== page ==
Fayette sewer project moving forward 4.23

Written by David Green.

Phase I of the Long Term Control Plan for sewage treatment will be moved ahead due to the stipulation that a $40,000 county grant must be used this year. The cost of the project is $173,000.

Tim Harmsen of the Arcadis engineering firm proposed seeking bids in July and beginning work by September.

The most pressing issue, he said, is for the placement of rip-rap around the lagoons, as required by the Ohio EPA.

At the April 8 meeting, council member Craig Rower asked Harmsen why the cost of engineering for the project is rising from $17,000 to $20,000. Harmsen said the lower cost was estimated in May 2007. Now that the project was examined in greater detail, an additional $3,000 would be needed to cover the work.

Rower expressed his disappointment with how costs increased after the engineering was completed for the South Fayette Street rehabilitation. Furthermore, he said that his patience with the Ohio EPA is at zero.

He questioned why the agency is forcing the village to make repairs to a system that will become obsolete. He suggested the agency sit down with the area’s state senator and explain the need for the work.

“This is our plan,” Harmsen explained. “The intent of the first phase is to update existing equipment so it will last the next 20 years.”

The Ohio EPA is giving the village 20 years to replace its treatment system and put an end to overflows into the creek. Harmsen said details of the plan can be discussed at a later date while still proceeding with the Phase I plan as written.

Harmsen said the engineering for the construction phase of the project is expected to cost $9,000.

Utilities engineer Bob Seigneur was appointed to serve as the village contact person for working with the Ohio EPA.

  • Front.F.school
    PROGRESS continues on the agriculture classroom addition at Fayette High School. The project will add 2,900 square feet of space and include an overhead door that would allow equipment to be driven inside. The building should be ready for the start of school in August. Work on ball fields and a running track is also underway.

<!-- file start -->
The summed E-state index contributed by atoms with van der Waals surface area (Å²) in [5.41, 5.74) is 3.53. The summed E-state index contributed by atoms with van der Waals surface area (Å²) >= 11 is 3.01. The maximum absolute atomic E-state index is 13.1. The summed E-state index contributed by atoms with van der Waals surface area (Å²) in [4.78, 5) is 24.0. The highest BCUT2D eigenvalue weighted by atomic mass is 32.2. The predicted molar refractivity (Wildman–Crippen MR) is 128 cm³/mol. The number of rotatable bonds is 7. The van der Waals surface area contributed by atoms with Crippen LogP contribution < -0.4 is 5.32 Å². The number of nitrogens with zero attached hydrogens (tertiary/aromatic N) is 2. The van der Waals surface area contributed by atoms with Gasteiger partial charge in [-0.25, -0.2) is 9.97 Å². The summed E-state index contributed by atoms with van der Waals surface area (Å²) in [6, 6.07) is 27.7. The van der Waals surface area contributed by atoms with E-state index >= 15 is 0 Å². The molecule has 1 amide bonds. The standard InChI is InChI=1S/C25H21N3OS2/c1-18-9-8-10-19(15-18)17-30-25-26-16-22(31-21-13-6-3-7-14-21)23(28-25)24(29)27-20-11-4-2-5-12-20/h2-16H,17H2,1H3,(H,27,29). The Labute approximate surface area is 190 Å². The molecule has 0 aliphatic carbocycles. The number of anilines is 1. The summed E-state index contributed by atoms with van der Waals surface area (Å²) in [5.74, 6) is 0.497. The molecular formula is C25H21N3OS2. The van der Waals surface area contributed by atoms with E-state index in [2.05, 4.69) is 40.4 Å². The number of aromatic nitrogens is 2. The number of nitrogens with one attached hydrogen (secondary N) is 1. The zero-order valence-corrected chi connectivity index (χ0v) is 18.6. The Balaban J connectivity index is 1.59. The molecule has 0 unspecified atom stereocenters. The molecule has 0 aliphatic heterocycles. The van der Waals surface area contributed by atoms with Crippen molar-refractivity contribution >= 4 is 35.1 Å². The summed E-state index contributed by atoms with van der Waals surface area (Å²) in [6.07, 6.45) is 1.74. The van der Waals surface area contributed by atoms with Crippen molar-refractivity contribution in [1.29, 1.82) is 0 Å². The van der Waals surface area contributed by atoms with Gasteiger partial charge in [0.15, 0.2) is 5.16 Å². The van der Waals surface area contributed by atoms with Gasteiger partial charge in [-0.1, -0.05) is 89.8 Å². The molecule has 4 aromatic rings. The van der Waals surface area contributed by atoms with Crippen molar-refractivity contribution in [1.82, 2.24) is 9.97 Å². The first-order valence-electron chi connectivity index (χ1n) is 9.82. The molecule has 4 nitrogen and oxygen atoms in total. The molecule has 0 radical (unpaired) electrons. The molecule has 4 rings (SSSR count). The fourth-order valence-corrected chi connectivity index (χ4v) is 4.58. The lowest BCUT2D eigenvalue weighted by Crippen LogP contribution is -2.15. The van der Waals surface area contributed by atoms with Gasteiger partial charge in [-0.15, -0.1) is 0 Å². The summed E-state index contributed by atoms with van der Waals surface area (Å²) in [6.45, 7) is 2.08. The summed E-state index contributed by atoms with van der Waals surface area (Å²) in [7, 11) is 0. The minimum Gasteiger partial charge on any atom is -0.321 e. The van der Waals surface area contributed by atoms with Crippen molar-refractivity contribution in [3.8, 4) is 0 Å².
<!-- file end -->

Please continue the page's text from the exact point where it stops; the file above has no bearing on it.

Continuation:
• Front.rover
    CLEARING THE WAY—Road crossings in the area on the construction route of the Rover natural gas pipeline are marked with poles and flags as preliminary work nears. Ditches and field entry points are covered with thick planks in many areas to support equipment for tree clearing operations. Actual pipeline construction is progressing across Ohio toward a collecting station near Defiance. That segment of the project is expected to wrap up in July. The 42-inch line through Michigan and into Ontario is scheduled for completion in November. The line is projected to transport 3.25 billion cubic feet of natural gas every day.
  • Front.geese
    ON THE MOVE—Six goslings head out on manuevers with their parents in an area lake. Baby waterfowl are showing up in lakes and ponds throughout the area.
  • Accident
    FAYETTE resident Patricia Stambaugh, 64, was declared dead on the scene of a single-vehicle accident Friday morning south of Morenci. Rescue units were called around 9 a.m., but as of Tuesday, law enforcement officers had not yet determined the time of the accident. According to Ohio State Highway Patrol, Stambaugh was driving west on U.S. 20 when her Chevrolet Malibu traveled off the north side of the road and down a steep embankment, coming to rest in Bean Creek (Tiffin River).
  • Front.teacher Leading
    PRESCHOOL MUSIC—Fayette band director Jeffrey Dunford spends the last half hour of the day leading the full-day preschool class in musical activities. Additional photos are on page 7 of this week’s Observer.
  • Front.poles
    MOVING EAST—Utility workers continue their slow progress east along U.S. 20 south of Morenci. New electrical poles are put in place before wiring is moved into place.
  • Face Paint
    FUN NIGHT FUN—Savanna Miles sits patiently while Abbie White works on a face paint design Friday during the Morenci PTO Fun Night. Gracie Snead watches the progress after having spent time in the chair. Abbie was one of several volunteer painters, each creating their own unique look. Additional photos are on the back page of this week’s Observer.

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